I first saw it while studying in Newcastle, Australia. A sophomore named John Win who had a silver choker chain and immaculately spiked hair snapped his right finger like a mating call across campus for the entire 6 months I was there, generally accompanied by the cry “Booyakasha!”
You could hear his assholery coming for kilometers. I hated John Win — largely because of his silver chain, his love of “imported” Budweiser, and his tendency to get laid far more frequently than I did. But his snap. That, I envied. It’s my firm belief that The Snap, once seen, is a skill secretly coveted in every man’s reptile brain until the point of mastery.
It’s a primal thing.
Without meaning to, I started trying to snap while I was on the phone. Then I practiced in front of the mirror. My friend Leo, further along in his SnapQuest than I, would offer the occasional tip: “No, no. You gotta hit this finger, here. Just put in your time, mate. There are no shortcuts.”
I never mastered The Snap in Australia.
A year later, I was hiking in Italy with an old friend from Chicago. Although many of my ambitions for our three-week trek were ill-conceived (self-discovery, Coming To Terms With Myself as a Writer), I had one reassuringly concrete goal: I would master The Snap by the end of the trip. So I practiced. Over mountains and through streams, at the base of waterfalls and on fogged summits, I hiked behind my friend and flopped my hand around like an idiot until my wrist ached and my fingers throbbed. Then – one day I heard a dull thack in the middle of a field of wildflowers. I remember it distinctly.
“Did you hear that?” I asked, stopping.
“The snap! I did it!”
“Oh, God. Is that what you’ve been doing back there?”
You bet your ass. And after the first satisfying crack, I could steer my finger-snapping development with live audio feedback. I got louder. I took the lead on the hike, happily snapping at Alpine streams, songbirds, Italian huts, mountain goats, oncoming hikers. Then during the third week, midway through a rough scramble up a scree slope, I heard a dull thack behind me.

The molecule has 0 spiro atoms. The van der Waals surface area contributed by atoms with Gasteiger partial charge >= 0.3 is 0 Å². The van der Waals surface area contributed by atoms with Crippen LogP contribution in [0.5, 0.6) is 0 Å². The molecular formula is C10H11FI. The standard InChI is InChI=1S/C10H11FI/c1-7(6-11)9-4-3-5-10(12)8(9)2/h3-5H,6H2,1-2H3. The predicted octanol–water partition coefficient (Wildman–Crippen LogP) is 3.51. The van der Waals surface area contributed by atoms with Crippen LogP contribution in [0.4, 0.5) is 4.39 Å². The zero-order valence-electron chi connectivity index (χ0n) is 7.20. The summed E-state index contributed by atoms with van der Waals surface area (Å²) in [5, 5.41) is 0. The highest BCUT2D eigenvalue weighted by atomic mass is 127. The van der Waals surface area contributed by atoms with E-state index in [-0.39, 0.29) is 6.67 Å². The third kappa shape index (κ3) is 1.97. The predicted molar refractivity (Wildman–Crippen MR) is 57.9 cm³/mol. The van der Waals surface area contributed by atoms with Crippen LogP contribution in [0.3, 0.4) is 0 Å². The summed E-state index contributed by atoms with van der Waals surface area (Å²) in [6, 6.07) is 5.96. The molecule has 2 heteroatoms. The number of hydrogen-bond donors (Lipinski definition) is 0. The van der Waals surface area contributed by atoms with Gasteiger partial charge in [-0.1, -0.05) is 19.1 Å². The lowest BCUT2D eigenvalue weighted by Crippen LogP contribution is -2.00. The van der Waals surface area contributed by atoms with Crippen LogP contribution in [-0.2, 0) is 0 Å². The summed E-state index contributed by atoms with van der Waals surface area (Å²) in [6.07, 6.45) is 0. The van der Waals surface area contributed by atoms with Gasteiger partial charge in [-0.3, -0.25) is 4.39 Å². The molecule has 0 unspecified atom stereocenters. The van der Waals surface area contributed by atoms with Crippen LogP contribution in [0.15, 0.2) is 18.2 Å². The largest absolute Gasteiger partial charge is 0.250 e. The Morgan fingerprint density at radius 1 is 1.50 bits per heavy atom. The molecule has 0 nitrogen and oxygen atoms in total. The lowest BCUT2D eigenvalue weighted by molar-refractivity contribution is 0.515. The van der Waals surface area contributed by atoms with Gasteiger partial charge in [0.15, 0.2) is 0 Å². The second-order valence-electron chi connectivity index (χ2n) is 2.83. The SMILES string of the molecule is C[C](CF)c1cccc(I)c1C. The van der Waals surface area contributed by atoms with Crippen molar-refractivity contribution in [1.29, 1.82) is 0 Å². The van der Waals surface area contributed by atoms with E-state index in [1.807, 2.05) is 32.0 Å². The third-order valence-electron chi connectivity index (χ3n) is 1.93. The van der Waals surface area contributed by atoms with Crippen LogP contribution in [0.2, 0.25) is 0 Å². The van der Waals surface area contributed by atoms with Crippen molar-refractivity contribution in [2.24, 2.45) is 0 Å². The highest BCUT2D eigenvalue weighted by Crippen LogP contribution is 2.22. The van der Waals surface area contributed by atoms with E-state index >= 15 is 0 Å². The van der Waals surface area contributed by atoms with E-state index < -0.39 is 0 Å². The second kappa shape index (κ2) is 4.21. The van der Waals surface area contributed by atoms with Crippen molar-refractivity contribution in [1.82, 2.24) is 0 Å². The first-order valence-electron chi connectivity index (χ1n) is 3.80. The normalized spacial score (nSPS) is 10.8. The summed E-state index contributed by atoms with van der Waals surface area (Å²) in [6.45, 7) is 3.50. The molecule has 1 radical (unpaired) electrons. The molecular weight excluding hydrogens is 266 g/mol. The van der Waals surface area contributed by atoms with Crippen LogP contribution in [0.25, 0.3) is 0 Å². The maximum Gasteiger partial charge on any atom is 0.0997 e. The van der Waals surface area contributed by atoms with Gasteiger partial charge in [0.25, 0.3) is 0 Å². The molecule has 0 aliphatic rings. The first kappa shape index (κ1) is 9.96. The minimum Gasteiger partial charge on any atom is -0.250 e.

“What are you doing?” I asked.
“Shut up,” my friend said, rubbing his wrist. Like I said. Guys. We can’t help ourselves.
Sadly, wives and girlfriends almost universally hate The Snap. Probably because it makes their men too attractive to single women.
“No, Jeff. I hate it because it’s annoying. And because you do it ALL THE TIME,” my girlfriend, Lea said. We were living in Italy.
“It’s a life skill,” I said. “Like riding a bike.”
While living in Italy, I both snapped and rode a bike every day. I worked at a school about two miles away from where we lived, and my lead teacher was an affable man from Calabria with an giant smile and adorably exaggerated gestures, even for an Italian.
“Davide,” I asked him one day. “My girlfriend – she hates The Snap. Do Italian women hate it as much as American women?”
“This ‘snap,’” he said, shrugging and screwing up his face. “What is this?”
So I showed him:
“Oh, yes,” Davide said. “Where did you learn that?”
I told him about Australia. My time in the Alps.
“Yes,” he said. “Takes time to learn. Here it is used mostly in the military. It is what you do to new people. The youngest people, when they come in. It means ‘you know nothing.’ You do it to the new recruits – kind of like messing with them.”
David reached out and impressively rat-a-tat snapped my right ear. I flinched, feeling like I’d just been bitten in the neck by the Alpha male. Like I said — primal.
“Sorry, babe,” I told Lea when I got home. “It looks like this – *SNAP* – has cultural significance.”
“I miss America,” she said.
Luckily for Lea, we were going back soon. We were taking a final, three-week tour of southern Italy, then flying back to the east coast just in time for the leaves to change. Lea had southern Italian ancestry, so we talked to Davide about good places to visit in Calabria, where both he and her grandparents were from. He raved about the food, the wine, and the warmth of the people.